Past TCRFC president Mike Luciano owner of Trees N More tropical fruit nursery (in Palm City just west of Stuart) will be grafting a hundred Carambola (Starfruit) trees this week. He will bring some to our meeting and demonstrate how to graft, first to the whole group then for smaller groups. Mike specializes in tropical fruit trees; you won’t find a better place to get your trees in the treasure coast.
Our meetings include an educational program, a plant auction, plant raffle, and a tasting table of fruit in season. Please bring any extra fruit from your garden to share and give people a chance to experience new tastes and know what fruit they might want to grow.
UPDATE: Dr. Rezazadeh had a change of schedule and must now attend a required training session for work on the 19th. See the latest post for our new speaker.
Our speaker in September is Dr. Amir Rezazadeh, PhD. His presentation will be on Passion Fruit and other berries.
Dr. Rezazadeh is the Multi-County Fruit and Field Crops Agent II. Before his appointment with the UF/IFAS Extension, he worked as a post-doctoral associate with Mississippi State University Coastal Research and Extension Center. There, Rezazadeh worked alongside fruit growers to improve yield and post-harvest sustainability for blueberries, blackberries, strawberries and grapes. He holds a Ph.D. in horticulture from Mississippi State University; his doctorate work focused on the influence of environmental factors and cultural practices in the development of greenhouse crops. After he completed a master’s degree in horticulture, he oversaw more than 100 acres of grapefruit and mandarin trees and managed 10 employees for more than five years.
Bobbi Spencer, TCRFC Founder, Past President, and Master Gardener will give a presentation on the best tropical and subtropical fruit to grow here in the Treasure Coast.
Bring any of your extra fruit or edible treats for our tasting table, and plants or garden items for the raffle.
Members can bring up to 3 plants for the auction.
Our speaker in July is Louise King, horticulturist at the Fruit & Spice Park in Homestead. The topic is Mangos and other Stars of the Park. This is Louise’s second visit. She also helped us get fruit for our Taste of the Tropics events this year and last.
The Fruit & Spice park, a 37 acre county park is a Florida treasure with an extensive collection of mature fruit trees, along with herb and vegetable gardens. Our club has visited the F&S Park as a group several times; it is worth a trip anytime, and especially during one of their many events.
Ms. King is a Redland resident and tropical fruit grower for more than 20 years. Louise has had a career dedicated to the enjoyment of the natural world. Prior to coming to the Fruit & Spice Park, Louise worked with the National Park Service, serving in Alaska, Idaho, Minnesota, and most recently at Everglades National Park and Biscayne National Park. She holds a Bachelor of Science degree in Botany from the University of Maryland.
BTW, this year’s Taste of the Tropics at the PSL Botanical garden had the best attendance ever! People got to try many unusual fruits including several varieties of mango, white sapote, jaboticaba, lychee, an excellent jackfruit from the F&S Park, plus Passion fruit-BBQ jackfruit and jackfruit curry. In addition, visitors were able to buy the fruit tree of their favorite tasting from club member Mike Luciano of Trees n’More nursery / Palm City right outside the pavilion. Many thanks to all the volunteers who helped make the day a great success.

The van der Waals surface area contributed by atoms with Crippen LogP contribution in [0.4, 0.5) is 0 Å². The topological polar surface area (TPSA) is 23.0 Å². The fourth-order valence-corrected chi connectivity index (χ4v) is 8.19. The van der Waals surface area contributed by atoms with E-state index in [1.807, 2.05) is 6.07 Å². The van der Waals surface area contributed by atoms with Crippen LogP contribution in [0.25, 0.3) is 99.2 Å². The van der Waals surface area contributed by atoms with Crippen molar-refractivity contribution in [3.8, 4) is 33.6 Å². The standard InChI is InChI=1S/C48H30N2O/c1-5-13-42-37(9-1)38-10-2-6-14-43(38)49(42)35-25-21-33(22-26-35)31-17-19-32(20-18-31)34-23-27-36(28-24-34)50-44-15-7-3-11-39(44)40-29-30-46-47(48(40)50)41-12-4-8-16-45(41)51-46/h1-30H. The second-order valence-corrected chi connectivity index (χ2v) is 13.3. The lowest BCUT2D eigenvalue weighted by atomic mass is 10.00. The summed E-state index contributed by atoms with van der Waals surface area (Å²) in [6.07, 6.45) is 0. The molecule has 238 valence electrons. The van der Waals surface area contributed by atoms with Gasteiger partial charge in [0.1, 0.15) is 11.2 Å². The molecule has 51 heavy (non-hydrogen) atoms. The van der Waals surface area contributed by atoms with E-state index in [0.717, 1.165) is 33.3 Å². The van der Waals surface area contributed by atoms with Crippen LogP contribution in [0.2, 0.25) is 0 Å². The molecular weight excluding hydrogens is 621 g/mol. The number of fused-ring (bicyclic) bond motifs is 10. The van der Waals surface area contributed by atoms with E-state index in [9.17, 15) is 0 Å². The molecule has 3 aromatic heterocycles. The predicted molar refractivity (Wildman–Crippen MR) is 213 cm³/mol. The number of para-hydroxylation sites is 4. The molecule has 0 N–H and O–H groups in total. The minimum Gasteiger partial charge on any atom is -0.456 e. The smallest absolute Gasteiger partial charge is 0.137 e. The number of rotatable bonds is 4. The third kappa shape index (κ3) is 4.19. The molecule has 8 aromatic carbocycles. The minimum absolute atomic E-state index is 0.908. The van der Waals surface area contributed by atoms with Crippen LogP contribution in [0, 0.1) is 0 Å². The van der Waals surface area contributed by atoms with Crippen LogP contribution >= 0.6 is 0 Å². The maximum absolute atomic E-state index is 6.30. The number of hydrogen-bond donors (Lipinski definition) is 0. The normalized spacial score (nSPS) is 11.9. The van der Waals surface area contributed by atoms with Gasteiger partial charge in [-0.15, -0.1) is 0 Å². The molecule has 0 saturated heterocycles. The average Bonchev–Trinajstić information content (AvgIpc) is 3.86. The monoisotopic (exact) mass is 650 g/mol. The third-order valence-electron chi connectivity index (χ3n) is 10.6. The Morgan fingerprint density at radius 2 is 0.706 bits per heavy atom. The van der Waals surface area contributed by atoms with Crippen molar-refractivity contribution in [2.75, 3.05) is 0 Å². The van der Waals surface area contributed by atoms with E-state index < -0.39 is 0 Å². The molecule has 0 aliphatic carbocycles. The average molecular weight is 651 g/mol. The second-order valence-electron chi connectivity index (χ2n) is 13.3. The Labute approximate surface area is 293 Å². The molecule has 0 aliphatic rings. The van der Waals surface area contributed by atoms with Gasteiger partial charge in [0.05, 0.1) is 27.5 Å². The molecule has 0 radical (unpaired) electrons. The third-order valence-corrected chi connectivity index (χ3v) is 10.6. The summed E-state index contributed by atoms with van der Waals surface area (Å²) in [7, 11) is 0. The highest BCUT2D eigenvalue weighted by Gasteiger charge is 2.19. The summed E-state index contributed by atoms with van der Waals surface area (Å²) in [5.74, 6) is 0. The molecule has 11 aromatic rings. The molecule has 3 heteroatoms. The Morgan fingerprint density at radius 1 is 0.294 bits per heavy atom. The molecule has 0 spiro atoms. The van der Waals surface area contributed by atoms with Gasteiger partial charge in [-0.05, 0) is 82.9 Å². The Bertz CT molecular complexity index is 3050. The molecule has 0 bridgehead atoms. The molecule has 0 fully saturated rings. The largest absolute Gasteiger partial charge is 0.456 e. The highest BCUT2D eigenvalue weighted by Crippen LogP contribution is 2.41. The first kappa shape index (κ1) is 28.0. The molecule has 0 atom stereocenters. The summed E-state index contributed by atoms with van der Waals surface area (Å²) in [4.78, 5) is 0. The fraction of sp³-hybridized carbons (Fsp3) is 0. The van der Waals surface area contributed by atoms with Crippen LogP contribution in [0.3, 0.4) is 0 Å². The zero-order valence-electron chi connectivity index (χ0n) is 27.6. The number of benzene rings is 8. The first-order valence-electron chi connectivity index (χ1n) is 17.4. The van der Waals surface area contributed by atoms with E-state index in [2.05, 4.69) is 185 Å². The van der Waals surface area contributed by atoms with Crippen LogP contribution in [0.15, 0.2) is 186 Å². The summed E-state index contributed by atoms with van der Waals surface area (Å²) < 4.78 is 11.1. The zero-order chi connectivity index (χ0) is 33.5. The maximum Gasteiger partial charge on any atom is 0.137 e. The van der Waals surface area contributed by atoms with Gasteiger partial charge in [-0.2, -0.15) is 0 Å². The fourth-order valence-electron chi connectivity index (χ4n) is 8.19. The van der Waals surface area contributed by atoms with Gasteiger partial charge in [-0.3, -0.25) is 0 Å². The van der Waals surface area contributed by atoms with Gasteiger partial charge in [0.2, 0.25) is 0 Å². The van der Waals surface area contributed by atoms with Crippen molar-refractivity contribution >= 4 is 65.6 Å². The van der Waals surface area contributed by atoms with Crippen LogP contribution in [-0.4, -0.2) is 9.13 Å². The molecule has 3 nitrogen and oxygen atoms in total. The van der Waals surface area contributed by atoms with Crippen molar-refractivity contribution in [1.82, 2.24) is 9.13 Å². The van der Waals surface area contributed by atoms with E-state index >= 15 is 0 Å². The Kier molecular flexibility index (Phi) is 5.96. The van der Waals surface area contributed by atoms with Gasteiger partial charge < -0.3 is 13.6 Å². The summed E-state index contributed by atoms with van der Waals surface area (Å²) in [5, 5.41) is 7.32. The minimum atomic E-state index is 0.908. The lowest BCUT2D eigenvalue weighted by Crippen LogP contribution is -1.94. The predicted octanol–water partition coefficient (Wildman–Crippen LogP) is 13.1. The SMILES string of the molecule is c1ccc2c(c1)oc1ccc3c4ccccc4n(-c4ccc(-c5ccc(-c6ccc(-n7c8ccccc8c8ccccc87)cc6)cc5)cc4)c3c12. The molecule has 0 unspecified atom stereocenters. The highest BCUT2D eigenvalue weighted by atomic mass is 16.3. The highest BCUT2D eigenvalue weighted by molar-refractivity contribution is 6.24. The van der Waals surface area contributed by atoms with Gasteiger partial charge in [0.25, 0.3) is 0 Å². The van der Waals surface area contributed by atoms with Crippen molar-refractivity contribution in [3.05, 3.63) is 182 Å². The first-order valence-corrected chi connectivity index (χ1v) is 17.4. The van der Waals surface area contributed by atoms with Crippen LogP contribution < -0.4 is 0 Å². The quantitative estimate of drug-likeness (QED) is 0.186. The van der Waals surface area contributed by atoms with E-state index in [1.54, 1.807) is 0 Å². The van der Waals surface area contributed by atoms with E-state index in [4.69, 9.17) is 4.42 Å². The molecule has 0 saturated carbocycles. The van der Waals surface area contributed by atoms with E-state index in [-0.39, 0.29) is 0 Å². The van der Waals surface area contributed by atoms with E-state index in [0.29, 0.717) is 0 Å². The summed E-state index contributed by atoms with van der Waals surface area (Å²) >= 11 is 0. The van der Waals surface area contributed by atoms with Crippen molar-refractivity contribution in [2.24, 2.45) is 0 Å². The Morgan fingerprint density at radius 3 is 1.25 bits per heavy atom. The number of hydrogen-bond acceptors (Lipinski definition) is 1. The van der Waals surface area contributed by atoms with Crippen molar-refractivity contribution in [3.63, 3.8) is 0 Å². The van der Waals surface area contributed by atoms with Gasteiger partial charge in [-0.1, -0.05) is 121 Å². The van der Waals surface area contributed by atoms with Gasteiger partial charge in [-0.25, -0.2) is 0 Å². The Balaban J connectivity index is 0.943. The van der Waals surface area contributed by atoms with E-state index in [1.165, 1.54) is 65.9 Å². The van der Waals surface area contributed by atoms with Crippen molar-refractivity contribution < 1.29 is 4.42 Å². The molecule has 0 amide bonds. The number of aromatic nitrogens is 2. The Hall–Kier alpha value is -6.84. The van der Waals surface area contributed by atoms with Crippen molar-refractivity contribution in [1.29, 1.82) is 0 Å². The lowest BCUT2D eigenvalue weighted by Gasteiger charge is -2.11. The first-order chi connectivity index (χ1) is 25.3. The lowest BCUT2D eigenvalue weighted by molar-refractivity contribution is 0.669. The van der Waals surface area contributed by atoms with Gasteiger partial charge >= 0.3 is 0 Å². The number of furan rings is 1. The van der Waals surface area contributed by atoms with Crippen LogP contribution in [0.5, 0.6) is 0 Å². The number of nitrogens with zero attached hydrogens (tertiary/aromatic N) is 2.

Check the events page for 3 mango festivals coming up–at Fruit & Spice Park this Saturday 6/29, at Fairchild Gardens on July 13 & 14th, and closer to home at Erickson Farms on July 21.
Update: Schedules change: Mike Meier of Ground Floor Farm had a Stuart city council meeting he had to attend in June; Jeff was unable to attend in May, so Larry Zimmerman took questions that month: Why did mangos do so poorly for many people this year? Partly due to the extended rainy weather during flowering which allowed anthracnose fungus to destroy the flowers. Usually a copper spray will stop the fungus, but when it rains every day, that washes the copper off. If it happened to your mangos you are not alone. Some varieties are more susceptible than others.
Our speaker in
May June was Jeff Schorner from Al’s Family Farms in Fort Pierce at the corner of N. King’s Hwy and Angle Road. Jeff spoke about growing oranges. We were all glad he was able to speak. He really knows oranges, and yes, there is hope that citrus will grow in Florida again: his farm is proof of that. Jeff also brought his son Matthew, just returned from South Africa where he studied their citrus agricultural practices.
Have you dreamed of owning a tropical fruit farm?
Open House Saturday 4/27 12:00-3:00.
A few years ago, several of our club members toured this lychee grove in Indiantown with Rosemary Caspary’s Treasure Coast Homesteading group.
Note that even if you don’t want a whole farm, you can get fresh lychees from them soon.
Our 14 acre lychee grove with 3/2 house is for sale in Indiantown, FL. We really need help marketing our farm to the right people…. tropical fruit lovers, like you! This is a great property to live on and manage an established grove whose trees are starting to produce beautifully. Feel free to spread the word and know that our fruit will be available for purchase at $4.00 per pound starting at the end of May!
I wanted to let you know that we are having an Open House this Saturday, April 27 from 12:00 – 3:00. Please spread the word if anyone you know may be interested. Here is our website with pictures and video:
Our speaker in April is Christian Miller, Vegetable and Tropical Fruit Extension Agent, Palm Beach County–Common Fruit Tree Issues and How to Avoid Them
UPDATE: PDF of the presentation.